In December 1501, one of the most illustrious weddings took place in the Vatican: Lucrezia Borgia married Alfonso d’Este, Duke of Ferrara  by proxy. The Christmas festivities were extremely sumptuous that year since the Borgias wanted to impress Italy’s oldest aristocratic family. On 18 December 1501, Cesare sent his wife, Charlotte D’Albrèt a package of sweetmeats, white candles, fine confisserie, oriental herbs, oranges, lemons, wax and other luxury items via Venice[1]. Perhaps a Christmas present that survived the destruction of all Cesare Borgia related acts of kindness?

In December 1502, Cesare is again in Cesena. On Christmas day, he went to mass in the Church of San Giovanni Evangelista which was located next to the Rocca of Cesena but which today no longer exists. In the evening, like two years before, he opened the doors of his palace and showed his private life to the public who walked around in the luxury of his existence. The access to his most private chambers where they marveled at all the riches was a slight entrance into his life. The town celebrated Christmas day with more jousting, combats, games, and a bullfight[2], but this year, Cesare would no longer participate and win the prizes. Instead, he would issue the prizes and bestow the honor on the public. Dorothea Caracciolo was probably by his side this Christmas.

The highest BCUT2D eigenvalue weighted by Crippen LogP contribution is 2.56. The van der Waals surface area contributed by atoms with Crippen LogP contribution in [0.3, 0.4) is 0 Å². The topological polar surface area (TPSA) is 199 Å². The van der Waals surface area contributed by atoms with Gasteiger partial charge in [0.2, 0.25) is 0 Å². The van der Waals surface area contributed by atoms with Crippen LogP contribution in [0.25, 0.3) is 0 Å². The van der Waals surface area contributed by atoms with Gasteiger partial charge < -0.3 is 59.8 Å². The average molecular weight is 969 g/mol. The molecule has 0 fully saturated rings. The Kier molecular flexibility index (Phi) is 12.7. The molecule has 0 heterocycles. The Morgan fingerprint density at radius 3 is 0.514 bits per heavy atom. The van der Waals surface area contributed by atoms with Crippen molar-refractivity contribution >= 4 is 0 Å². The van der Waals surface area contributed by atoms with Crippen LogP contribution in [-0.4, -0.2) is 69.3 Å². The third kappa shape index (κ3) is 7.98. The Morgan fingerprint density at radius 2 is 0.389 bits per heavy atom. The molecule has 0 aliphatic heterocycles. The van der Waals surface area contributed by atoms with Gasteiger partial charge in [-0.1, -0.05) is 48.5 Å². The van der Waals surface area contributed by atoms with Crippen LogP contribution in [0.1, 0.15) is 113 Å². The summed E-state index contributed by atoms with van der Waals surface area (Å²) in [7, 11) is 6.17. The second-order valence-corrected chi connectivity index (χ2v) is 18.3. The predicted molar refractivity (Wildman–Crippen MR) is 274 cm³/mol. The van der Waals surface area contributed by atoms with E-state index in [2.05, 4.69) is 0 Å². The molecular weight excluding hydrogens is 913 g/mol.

In 1503, Christmas probably came and went without Cesare noticing it. He was locked up in the Vatican, prisoner of Pope Julius II (Giuliano della Rovere) and stripped of all his power and land. A political power game between the two men was going on: Julius II wanted Cesare’s strongholds in the Romagna, but Cesare wanted his freedom to return to the Romagna and to recover what he had conquered. This fight of stubbornness would last for many months and would drive Pope Julius II to madness. Cesare eventually would be sent to Spain as a prisoner of King Ferdinand.